The Tampa Bay Rays have received permission from MLB's executive council to explore a plan in which they would play home games in both St. Pete and Montreal, returning baseball to the Canadian city for the first time since 2005.
The dual-city plan has already been embraced by the Rays, who have been struggling for years to build a new stadium in the Tampa Bay area. The solution would see the Rays play early season home games at Tropicana Field before heading north of the border to Montreal for the remainder of the year, with both cities receiving new stadiums.
The two-city Rays team plan is still in its infant stages and is considered a long-term project.
It's an interesting kind of idea, Rays outfielder/infielder Brandon Lowe shared before taking the field at Oakland on Thursday night. "It's in the future. It's so far ahead of us that it's going to be big news right now, but I feel like a lot of us are just kind of, 'it happened, we saw it,' but that's really all it is."
The Rays have been attempting to build a new stadium in St. Petersburg for over a decade, where they currently play at Tropicana Field. Their lease is set to run through 2027, meaning the dual-city plan would require finding a Florida stadium as well. Any potential move relies on whether the Rays will be able to make a deal in the Tampa Bay area for a new stadium, sources say.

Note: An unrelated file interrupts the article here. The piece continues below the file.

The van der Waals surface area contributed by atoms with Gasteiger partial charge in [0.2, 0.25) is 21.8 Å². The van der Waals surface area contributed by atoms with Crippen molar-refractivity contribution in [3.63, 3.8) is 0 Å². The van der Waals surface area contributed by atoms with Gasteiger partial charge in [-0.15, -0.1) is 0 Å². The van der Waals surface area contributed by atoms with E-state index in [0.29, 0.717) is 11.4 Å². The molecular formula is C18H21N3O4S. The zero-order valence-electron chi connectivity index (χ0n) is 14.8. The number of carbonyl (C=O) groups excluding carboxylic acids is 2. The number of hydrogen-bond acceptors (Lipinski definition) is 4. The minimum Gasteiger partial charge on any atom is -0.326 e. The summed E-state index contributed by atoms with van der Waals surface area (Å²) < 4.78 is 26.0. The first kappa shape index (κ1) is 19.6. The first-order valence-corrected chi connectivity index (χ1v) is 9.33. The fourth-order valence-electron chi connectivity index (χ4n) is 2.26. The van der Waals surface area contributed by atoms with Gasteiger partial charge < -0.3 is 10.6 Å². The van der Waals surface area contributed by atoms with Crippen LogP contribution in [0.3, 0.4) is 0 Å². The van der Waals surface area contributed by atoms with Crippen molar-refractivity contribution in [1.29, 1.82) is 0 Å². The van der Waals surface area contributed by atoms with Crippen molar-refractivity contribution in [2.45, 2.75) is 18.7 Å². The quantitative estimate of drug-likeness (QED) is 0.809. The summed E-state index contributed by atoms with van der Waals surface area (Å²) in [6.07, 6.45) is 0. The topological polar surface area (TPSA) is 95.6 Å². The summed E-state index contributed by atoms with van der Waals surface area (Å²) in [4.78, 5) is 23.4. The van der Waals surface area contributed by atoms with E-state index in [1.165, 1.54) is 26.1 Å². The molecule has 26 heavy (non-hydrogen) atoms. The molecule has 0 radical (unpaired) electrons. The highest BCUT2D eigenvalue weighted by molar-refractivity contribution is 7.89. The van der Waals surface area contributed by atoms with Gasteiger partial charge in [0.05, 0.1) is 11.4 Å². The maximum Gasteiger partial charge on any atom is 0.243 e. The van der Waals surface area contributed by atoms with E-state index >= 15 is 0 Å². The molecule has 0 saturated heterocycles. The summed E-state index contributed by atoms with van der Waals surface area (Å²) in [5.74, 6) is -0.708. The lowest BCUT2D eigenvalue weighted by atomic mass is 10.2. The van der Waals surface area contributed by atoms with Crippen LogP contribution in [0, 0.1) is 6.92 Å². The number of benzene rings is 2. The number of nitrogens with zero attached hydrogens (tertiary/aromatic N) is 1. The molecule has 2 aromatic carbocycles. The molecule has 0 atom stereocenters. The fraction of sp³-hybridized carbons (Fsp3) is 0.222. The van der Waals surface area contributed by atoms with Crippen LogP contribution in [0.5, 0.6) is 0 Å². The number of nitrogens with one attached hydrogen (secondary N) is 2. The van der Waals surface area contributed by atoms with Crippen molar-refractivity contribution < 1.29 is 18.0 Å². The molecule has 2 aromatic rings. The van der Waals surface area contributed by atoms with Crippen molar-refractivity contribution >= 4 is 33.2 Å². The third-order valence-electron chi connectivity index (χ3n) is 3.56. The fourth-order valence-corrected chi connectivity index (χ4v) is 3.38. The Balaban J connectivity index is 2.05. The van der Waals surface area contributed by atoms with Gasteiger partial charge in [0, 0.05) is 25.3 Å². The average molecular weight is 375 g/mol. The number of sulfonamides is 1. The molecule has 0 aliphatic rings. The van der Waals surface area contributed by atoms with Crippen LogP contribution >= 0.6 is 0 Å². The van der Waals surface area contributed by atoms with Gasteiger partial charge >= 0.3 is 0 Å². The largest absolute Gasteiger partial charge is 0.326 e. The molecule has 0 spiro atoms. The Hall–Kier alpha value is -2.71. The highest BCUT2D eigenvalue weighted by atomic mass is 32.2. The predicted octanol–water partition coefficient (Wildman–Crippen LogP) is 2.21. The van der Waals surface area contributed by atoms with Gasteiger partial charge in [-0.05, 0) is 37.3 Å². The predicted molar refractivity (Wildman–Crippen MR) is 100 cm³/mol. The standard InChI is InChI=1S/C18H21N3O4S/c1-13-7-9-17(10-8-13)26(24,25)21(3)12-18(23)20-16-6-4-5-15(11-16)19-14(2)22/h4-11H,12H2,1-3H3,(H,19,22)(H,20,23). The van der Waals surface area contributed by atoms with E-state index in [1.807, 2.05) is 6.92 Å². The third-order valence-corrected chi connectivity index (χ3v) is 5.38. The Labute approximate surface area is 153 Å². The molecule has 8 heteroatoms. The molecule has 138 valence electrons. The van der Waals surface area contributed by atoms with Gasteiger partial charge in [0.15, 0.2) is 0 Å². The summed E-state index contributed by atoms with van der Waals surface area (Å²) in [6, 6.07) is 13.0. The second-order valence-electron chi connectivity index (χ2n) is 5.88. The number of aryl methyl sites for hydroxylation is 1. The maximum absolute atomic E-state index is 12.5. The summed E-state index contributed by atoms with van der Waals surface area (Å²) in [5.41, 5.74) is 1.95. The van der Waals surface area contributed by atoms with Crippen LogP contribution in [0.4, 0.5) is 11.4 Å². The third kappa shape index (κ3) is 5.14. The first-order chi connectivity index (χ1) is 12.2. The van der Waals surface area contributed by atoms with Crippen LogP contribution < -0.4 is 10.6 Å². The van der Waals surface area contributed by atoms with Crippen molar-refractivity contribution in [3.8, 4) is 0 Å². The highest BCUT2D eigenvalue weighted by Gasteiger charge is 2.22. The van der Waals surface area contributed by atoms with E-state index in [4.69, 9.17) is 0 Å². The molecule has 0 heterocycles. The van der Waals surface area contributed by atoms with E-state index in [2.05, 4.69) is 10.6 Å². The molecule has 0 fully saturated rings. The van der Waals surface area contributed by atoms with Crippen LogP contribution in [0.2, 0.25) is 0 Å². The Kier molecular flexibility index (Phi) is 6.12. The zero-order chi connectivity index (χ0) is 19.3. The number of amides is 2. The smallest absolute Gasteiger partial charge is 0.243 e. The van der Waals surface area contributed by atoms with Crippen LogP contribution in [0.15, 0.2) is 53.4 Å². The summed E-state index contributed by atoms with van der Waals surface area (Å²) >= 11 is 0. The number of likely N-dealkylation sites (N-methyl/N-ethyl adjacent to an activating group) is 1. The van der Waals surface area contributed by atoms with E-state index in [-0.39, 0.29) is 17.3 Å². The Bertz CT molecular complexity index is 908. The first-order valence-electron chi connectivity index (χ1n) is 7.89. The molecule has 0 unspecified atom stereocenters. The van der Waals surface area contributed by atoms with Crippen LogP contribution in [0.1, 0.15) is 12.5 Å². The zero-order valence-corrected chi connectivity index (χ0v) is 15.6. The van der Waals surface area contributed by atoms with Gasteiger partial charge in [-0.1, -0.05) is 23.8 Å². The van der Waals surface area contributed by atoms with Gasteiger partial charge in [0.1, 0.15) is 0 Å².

Montreal lost the Expos when the team moved to Washington, becoming the Nationals before the start of the 2005 season. The return of baseball to the city has long been contemplated with significant support from local power brokers, including Stephen Bronfman – son of the Expos’ original owner Charles Bronfman – who reached an agreement with a developer on a site in Montreal’s Pointe-Saint-Charles neighborhood for a new stadium about a month ago.
The deal with Montreal would keep the Rays in Florida while potentially adding major revenues to the franchise, with Montreal offering a healthy corporate base for sponsorships and an enthusiastic fan base that could support what would amount to a half-season ticket plan.
"I was fortunate enough to have played there when it was in its halcyon days," said Steve Rogers, who was a five-time All-Star pitcher for the Expos from 1973-1985. "It was a destination spot; I have no doubt that the city of Montreal would go over the top now to embrace a major league team. I do believe that."
While other MLB teams might object to the Rays occupying two geographical territories, the support of the executive council to explore these plans seems to be a significant step forward.